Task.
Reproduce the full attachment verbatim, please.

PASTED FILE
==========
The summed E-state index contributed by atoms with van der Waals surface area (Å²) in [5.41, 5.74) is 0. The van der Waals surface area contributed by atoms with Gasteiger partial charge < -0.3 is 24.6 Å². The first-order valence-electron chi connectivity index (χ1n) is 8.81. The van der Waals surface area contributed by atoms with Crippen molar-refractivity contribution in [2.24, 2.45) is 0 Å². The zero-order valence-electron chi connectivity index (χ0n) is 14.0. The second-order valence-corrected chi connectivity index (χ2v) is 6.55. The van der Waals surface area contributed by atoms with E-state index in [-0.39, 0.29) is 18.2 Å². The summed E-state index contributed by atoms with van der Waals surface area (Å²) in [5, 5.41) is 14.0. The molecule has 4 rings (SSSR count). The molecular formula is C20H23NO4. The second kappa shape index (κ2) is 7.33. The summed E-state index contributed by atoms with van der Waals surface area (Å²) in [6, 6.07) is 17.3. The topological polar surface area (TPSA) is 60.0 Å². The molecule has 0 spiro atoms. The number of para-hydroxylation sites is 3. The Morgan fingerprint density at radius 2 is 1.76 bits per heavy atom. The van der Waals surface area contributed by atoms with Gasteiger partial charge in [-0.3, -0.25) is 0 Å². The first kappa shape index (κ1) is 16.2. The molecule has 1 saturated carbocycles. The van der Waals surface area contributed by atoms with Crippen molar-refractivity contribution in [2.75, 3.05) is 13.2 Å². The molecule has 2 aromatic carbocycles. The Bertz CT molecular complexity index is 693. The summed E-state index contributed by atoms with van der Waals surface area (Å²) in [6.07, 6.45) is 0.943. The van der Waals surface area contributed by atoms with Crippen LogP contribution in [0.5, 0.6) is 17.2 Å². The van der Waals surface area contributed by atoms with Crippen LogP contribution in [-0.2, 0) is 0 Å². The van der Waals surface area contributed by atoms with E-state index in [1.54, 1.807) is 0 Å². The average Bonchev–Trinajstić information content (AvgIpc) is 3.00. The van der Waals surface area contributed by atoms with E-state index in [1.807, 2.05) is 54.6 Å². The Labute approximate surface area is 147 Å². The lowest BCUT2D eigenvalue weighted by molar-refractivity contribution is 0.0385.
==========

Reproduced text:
The summed E-state index contributed by atoms with van der Waals surface area (Å²) in [5.41, 5.74) is 0. The van der Waals surface area contributed by atoms with Gasteiger partial charge < -0.3 is 24.6 Å². The first-order valence-electron chi connectivity index (χ1n) is 8.81. The van der Waals surface area contributed by atoms with Crippen molar-refractivity contribution in [2.24, 2.45) is 0 Å². The zero-order valence-electron chi connectivity index (χ0n) is 14.0. The second-order valence-corrected chi connectivity index (χ2v) is 6.55. The van der Waals surface area contributed by atoms with E-state index in [-0.39, 0.29) is 18.2 Å². The summed E-state index contributed by atoms with van der Waals surface area (Å²) in [5, 5.41) is 14.0. The molecule has 4 rings (SSSR count). The molecular formula is C20H23NO4. The second kappa shape index (κ2) is 7.33. The summed E-state index contributed by atoms with van der Waals surface area (Å²) in [6, 6.07) is 17.3. The topological polar surface area (TPSA) is 60.0 Å². The molecule has 0 spiro atoms. The number of para-hydroxylation sites is 3. The Morgan fingerprint density at radius 2 is 1.76 bits per heavy atom. The van der Waals surface area contributed by atoms with Gasteiger partial charge in [-0.3, -0.25) is 0 Å². The first kappa shape index (κ1) is 16.2. The molecule has 1 saturated carbocycles. The van der Waals surface area contributed by atoms with Crippen molar-refractivity contribution in [2.75, 3.05) is 13.2 Å². The molecule has 2 aromatic carbocycles. The Bertz CT molecular complexity index is 693. The summed E-state index contributed by atoms with van der Waals surface area (Å²) in [6.07, 6.45) is 0.943. The van der Waals surface area contributed by atoms with Crippen LogP contribution in [0.5, 0.6) is 17.2 Å². The van der Waals surface area contributed by atoms with Crippen LogP contribution in [-0.2, 0) is 0 Å². The van der Waals surface area contributed by atoms with E-state index in [1.54, 1.807) is 0 Å². The average Bonchev–Trinajstić information content (AvgIpc) is 3.00. The van der Waals surface area contributed by atoms with E-state index in [1.807, 2.05) is 54.6 Å². The Labute approximate surface area is 147 Å². The lowest BCUT2D eigenvalue weighted by molar-refractivity contribution is 0.0385.